To obtain a life experience degree, you will first need to locate an educational institution that offers credentials based on a person's life and work experience. Generally, your only means of communication with these schools will be by email, because few of them employ faculty members or staff members on a full-time basis. Although you might be able to contact them by writing to a post office box, such schools tend to have an online presence only. Once you find a school that offers the degree in which you are interested, you will need to know what the entrance requirements are. Usually, you will need to have earned at least a high school diploma.
You might find it helpful, before proceeding with the application process, to know what the school charges for various fees and tuition. For example, some colleges charge a fee to process your application, which could also be referred to as an evaluation. A question that tends to be of great importance to prospective students is whether a college or university is accredited. The web site of the college or university in which you are interested might state that the school is accredited. This does not mean, however, that the accreditation is recognized by a government agency, such as the Department of Education in the United States.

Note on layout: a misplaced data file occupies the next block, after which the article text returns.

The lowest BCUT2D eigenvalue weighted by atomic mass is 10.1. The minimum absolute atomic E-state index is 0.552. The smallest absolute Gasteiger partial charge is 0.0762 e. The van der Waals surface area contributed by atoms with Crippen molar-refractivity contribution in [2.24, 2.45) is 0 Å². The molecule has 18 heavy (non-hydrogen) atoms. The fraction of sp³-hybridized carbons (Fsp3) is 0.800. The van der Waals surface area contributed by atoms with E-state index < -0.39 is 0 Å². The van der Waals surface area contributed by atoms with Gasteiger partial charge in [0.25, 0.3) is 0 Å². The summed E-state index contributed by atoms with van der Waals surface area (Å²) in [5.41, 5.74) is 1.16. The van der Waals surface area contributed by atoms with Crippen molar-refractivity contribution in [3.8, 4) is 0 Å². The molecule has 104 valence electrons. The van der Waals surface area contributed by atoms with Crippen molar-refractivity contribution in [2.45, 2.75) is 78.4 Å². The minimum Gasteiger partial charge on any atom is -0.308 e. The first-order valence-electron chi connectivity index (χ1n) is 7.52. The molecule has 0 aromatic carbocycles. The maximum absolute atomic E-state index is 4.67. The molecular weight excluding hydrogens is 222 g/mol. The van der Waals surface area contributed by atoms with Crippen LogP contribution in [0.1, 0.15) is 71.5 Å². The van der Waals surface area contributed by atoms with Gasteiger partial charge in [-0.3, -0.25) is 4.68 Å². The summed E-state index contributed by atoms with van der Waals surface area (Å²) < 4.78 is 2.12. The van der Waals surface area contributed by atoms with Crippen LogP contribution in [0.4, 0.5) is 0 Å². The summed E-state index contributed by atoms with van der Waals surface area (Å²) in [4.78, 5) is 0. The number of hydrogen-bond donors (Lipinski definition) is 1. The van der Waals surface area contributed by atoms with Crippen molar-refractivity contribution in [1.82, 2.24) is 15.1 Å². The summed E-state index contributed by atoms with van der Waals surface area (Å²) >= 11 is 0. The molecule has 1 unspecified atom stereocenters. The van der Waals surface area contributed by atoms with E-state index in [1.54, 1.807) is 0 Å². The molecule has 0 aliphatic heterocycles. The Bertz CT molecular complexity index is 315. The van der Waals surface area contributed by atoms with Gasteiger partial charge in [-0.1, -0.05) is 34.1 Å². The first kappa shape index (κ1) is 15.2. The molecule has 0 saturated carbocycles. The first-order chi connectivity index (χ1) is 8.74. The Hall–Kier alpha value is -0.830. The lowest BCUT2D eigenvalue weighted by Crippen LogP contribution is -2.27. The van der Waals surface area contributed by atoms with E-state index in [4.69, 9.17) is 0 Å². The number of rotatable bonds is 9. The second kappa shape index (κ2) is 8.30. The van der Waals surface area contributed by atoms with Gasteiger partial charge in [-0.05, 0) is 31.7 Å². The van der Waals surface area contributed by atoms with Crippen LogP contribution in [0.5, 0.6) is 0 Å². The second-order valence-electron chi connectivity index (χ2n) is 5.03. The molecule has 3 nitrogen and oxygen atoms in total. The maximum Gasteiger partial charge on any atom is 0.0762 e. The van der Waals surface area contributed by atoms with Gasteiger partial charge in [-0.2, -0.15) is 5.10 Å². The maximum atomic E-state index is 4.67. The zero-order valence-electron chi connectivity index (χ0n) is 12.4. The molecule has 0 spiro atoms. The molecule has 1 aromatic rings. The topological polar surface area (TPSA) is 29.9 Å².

Your choice of school should be primarily based on the reasons for which you are seeking a life experience degree. If you plan to enter the work world or make a career change in the private sector, an online life experience degree could help you to succeed. You should be aware, however, that life experience degrees from non-accredited schools are not recommended for anyone desiring employment within any sector of the government. When the requirements for a government position state that applicants must hold a degree, the credentials should be issued by an institution whose accreditation is recognized by the government.
It is the opinion of many people that life experience degrees are not professional credentials; therefore, they might be rejected by large employers. You generally are advised to be vague when listing a life experience degree on your resume and to ask the college to back date it as far as is possible and reasonable. The same advice usually is given for how to speak about a life experience degree during an interview, to avoid in-depth questions. Many of the web sites that encourage readers to enter or change careers with a life experience degree even coach you how to respond if you are questioned about attending a non-accredited school. Such advice generally is considered to be a revelation that life experience degrees are rarely presented with pride by the holders.